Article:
The Invention of Nature. The adventures of Alexander von Humboldt – the lost Hero of Science 

A book by Andrea Wulf, a review by Martine Verweij

A book that attempts to answer a few questions that puzzled Andrea Wulf:

  • Why are more things named after Alexander von Humboldt than anyone else who’s ever lived?
  • How did this man invent the way we see nature?
  • And what can we still learn from his adventures today?

My own adventure with this book started in the summer of 2016. I’m asked to moderate all sessions on the sustainability conference Springtij, in the theme of nature & ecology and in one of the sessions  I would introduce Andrea Wulf, author of a book. A book which was at that point still unknown to me.

Feeling strange not to have read the book, I decided to postpone all books I was reading and dive into the world of an unknown scientist: Alexander von Humboldt. I had honestly never heard of him.

Half a year later I’m still puzzled. How come this extraordinary man got forgotten? And come to think of it: who else might have been forgotten along the way of human history?

Two ways of knowing: the arts and sciences

If I make it personal, Humboldt is what I’m striving to be: someone who deeply knows and honors two fully complementary ways of understanding nature. Humboldt believed we need both our right and left brain, the arts and the sciences, our heart and mind, to understand nature. I’ve come to the same conviction.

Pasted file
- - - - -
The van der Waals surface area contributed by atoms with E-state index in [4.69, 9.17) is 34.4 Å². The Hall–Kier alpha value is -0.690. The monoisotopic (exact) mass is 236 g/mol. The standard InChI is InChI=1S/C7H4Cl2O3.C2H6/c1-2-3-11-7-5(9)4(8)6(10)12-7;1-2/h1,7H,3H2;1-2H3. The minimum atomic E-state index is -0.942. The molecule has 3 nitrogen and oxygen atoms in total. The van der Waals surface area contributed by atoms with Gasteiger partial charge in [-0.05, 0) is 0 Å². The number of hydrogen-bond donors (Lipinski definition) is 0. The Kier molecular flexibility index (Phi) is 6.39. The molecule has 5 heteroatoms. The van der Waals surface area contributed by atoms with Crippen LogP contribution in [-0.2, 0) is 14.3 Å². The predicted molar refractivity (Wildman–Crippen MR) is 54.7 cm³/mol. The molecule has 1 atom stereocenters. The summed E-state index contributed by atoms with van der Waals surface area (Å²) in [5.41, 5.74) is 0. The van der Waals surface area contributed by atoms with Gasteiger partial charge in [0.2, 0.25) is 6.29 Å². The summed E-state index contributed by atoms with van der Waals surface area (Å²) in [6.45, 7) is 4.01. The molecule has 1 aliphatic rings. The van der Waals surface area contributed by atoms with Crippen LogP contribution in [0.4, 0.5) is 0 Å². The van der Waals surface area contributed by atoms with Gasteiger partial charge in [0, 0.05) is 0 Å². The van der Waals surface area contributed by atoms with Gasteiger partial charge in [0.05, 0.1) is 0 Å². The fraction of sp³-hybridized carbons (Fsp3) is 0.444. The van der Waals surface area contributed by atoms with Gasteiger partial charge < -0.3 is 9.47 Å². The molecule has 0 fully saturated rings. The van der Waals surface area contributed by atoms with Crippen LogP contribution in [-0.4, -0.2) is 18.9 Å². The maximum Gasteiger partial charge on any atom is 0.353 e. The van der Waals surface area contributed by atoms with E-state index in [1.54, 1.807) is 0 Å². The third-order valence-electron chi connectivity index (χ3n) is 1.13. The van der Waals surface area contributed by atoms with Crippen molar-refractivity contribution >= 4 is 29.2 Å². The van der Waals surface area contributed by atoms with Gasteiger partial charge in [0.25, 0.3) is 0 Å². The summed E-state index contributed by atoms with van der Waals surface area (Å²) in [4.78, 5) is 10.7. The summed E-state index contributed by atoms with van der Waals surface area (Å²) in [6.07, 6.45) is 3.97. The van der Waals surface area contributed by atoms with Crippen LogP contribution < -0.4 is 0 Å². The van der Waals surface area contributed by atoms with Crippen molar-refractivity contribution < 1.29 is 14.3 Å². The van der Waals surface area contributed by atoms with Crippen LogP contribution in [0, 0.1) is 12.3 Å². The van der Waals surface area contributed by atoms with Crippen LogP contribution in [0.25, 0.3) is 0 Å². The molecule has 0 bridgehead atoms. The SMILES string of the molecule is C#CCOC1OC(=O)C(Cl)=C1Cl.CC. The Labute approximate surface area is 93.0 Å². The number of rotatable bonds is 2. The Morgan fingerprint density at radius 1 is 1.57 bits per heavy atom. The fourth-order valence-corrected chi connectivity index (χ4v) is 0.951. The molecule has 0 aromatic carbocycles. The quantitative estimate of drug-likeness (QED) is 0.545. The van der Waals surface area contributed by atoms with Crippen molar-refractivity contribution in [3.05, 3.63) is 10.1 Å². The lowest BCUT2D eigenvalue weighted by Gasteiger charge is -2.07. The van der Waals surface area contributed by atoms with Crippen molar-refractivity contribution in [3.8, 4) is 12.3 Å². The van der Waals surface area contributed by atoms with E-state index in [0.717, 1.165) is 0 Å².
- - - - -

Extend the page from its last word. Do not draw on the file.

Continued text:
Nature everywhere speaks to man in a voice, Humboldt said, that is ‘familiar to the soul’.

Humboldt is a great traveller and frantic researcher, carrying all his measuring tools up many, many volcanoes. He measures the altitude, the humidity and the blueness of the sky. He also jots down every kind of flora or fauna he encounters at different altitudes. He’s a man of detail. But much more than that: he’s a man who longs to see the whole picture. And his artistic mind helps him do just that.

His dear artist friend Goethe ‘equipped him with ‘new organs’ through which to see and understand the natural world.’ Goethe’s descriptions of nature in his plays, novels and poems were so truthful, Humboldt believed, as the discoveries of the best scientists. He would never forget that Goethe encouraged him to combine nature and arts, facts and imagination.

Seeing the bigger picture

Humboldt – who was born on September 14 1769 – was one of the epic scientists who not only saw the bigger picture, but also went through great effort to help others, including the layman, to see that picture. His famous drawing, the ‘naturgemälde’, strikingly illustrated nature as a web in which everything was connected.

Unlike the scientists who had previously classified the natural world into tight taxonomic units along a strict hierarchy, filling endless tables with categories, Humboldt now produced a drawing. ‘Nature is a living whole’, he later said, not ‘a dead aggregate’. One single life had been poured over stones, plants, animals and humankind. It was this ‘universal profusion with which life is everywhere distributed that most impressed Humboldt. Even the atmosphere carried the kernels of future life – pollen, insect eggs and seeds. Life was everywhere and those ‘organice powers are incessantly at work’, he wrote. Humboldt was not so much interested in finding new isolated facts but in connecting them. Individual phenomena were only important ‘in their relation the whole’, he explained (pg 88).